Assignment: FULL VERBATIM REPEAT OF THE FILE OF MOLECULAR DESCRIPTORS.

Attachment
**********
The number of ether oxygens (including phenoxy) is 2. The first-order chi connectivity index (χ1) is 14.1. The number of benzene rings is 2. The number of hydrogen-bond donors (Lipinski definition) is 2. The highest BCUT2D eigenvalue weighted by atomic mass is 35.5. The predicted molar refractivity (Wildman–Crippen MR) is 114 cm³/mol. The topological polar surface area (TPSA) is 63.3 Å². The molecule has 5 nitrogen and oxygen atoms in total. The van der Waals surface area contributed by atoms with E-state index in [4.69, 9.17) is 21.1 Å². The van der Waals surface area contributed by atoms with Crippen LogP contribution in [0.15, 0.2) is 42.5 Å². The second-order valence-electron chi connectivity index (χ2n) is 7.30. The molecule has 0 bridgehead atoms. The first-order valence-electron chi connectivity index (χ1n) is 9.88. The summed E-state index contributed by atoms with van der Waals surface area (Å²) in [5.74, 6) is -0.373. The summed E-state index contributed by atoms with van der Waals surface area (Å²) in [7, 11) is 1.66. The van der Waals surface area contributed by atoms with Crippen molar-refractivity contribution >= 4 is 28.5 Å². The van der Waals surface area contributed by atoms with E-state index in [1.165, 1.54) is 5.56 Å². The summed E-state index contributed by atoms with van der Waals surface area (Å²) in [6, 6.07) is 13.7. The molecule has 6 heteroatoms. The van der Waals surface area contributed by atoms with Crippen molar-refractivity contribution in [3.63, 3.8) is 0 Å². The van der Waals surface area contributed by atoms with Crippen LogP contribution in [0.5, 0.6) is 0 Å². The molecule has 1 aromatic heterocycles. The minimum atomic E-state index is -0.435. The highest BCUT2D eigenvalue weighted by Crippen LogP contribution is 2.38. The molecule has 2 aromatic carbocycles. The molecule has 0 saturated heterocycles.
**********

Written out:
The number of ether oxygens (including phenoxy) is 2. The first-order chi connectivity index (χ1) is 14.1. The number of benzene rings is 2. The number of hydrogen-bond donors (Lipinski definition) is 2. The highest BCUT2D eigenvalue weighted by atomic mass is 35.5. The predicted molar refractivity (Wildman–Crippen MR) is 114 cm³/mol. The topological polar surface area (TPSA) is 63.3 Å². The molecule has 5 nitrogen and oxygen atoms in total. The van der Waals surface area contributed by atoms with E-state index in [4.69, 9.17) is 21.1 Å². The van der Waals surface area contributed by atoms with Crippen LogP contribution in [0.15, 0.2) is 42.5 Å². The second-order valence-electron chi connectivity index (χ2n) is 7.30. The molecule has 0 bridgehead atoms. The first-order valence-electron chi connectivity index (χ1n) is 9.88. The summed E-state index contributed by atoms with van der Waals surface area (Å²) in [5.74, 6) is -0.373. The summed E-state index contributed by atoms with van der Waals surface area (Å²) in [7, 11) is 1.66. The van der Waals surface area contributed by atoms with Crippen molar-refractivity contribution >= 4 is 28.5 Å². The van der Waals surface area contributed by atoms with E-state index in [1.165, 1.54) is 5.56 Å². The summed E-state index contributed by atoms with van der Waals surface area (Å²) in [6, 6.07) is 13.7. The molecule has 6 heteroatoms. The van der Waals surface area contributed by atoms with Crippen molar-refractivity contribution in [3.63, 3.8) is 0 Å². The van der Waals surface area contributed by atoms with Crippen LogP contribution in [0.5, 0.6) is 0 Å². The molecule has 1 aromatic heterocycles. The minimum atomic E-state index is -0.435. The highest BCUT2D eigenvalue weighted by Crippen LogP contribution is 2.38. The molecule has 2 aromatic carbocycles. The molecule has 0 saturated heterocycles.